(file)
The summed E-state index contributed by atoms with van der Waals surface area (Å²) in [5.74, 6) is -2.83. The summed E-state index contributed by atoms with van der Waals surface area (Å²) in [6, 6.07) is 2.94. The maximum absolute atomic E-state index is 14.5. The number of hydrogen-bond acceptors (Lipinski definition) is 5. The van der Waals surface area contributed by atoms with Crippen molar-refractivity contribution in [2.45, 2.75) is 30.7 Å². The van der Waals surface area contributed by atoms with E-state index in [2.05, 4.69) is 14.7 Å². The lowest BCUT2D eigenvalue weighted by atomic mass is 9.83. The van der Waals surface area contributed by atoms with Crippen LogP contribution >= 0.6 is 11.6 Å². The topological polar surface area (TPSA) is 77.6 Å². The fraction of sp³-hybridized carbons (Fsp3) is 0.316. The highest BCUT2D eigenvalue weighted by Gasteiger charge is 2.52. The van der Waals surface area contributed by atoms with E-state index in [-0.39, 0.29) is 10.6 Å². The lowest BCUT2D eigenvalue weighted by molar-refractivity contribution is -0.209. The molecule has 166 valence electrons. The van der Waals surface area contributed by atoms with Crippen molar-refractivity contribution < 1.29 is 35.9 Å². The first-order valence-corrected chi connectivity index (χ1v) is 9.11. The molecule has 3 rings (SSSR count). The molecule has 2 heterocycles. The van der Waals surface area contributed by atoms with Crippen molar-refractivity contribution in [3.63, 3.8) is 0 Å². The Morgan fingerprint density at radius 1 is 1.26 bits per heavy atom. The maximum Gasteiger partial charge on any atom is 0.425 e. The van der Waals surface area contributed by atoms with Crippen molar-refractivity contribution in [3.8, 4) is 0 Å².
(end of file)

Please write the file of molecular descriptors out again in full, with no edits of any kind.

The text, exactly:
The summed E-state index contributed by atoms with van der Waals surface area (Å²) in [5.74, 6) is -2.83. The summed E-state index contributed by atoms with van der Waals surface area (Å²) in [6, 6.07) is 2.94. The maximum absolute atomic E-state index is 14.5. The number of hydrogen-bond acceptors (Lipinski definition) is 5. The van der Waals surface area contributed by atoms with Crippen molar-refractivity contribution in [2.45, 2.75) is 30.7 Å². The van der Waals surface area contributed by atoms with E-state index in [2.05, 4.69) is 14.7 Å². The lowest BCUT2D eigenvalue weighted by atomic mass is 9.83. The van der Waals surface area contributed by atoms with Crippen LogP contribution >= 0.6 is 11.6 Å². The topological polar surface area (TPSA) is 77.6 Å². The fraction of sp³-hybridized carbons (Fsp3) is 0.316. The highest BCUT2D eigenvalue weighted by Gasteiger charge is 2.52. The van der Waals surface area contributed by atoms with E-state index in [-0.39, 0.29) is 10.6 Å². The lowest BCUT2D eigenvalue weighted by molar-refractivity contribution is -0.209. The molecule has 166 valence electrons. The van der Waals surface area contributed by atoms with Crippen molar-refractivity contribution < 1.29 is 35.9 Å². The first-order valence-corrected chi connectivity index (χ1v) is 9.11. The molecule has 3 rings (SSSR count). The molecule has 2 heterocycles. The van der Waals surface area contributed by atoms with Crippen molar-refractivity contribution in [3.63, 3.8) is 0 Å². The Morgan fingerprint density at radius 1 is 1.26 bits per heavy atom. The maximum Gasteiger partial charge on any atom is 0.425 e. The van der Waals surface area contributed by atoms with Crippen molar-refractivity contribution in [3.8, 4) is 0 Å².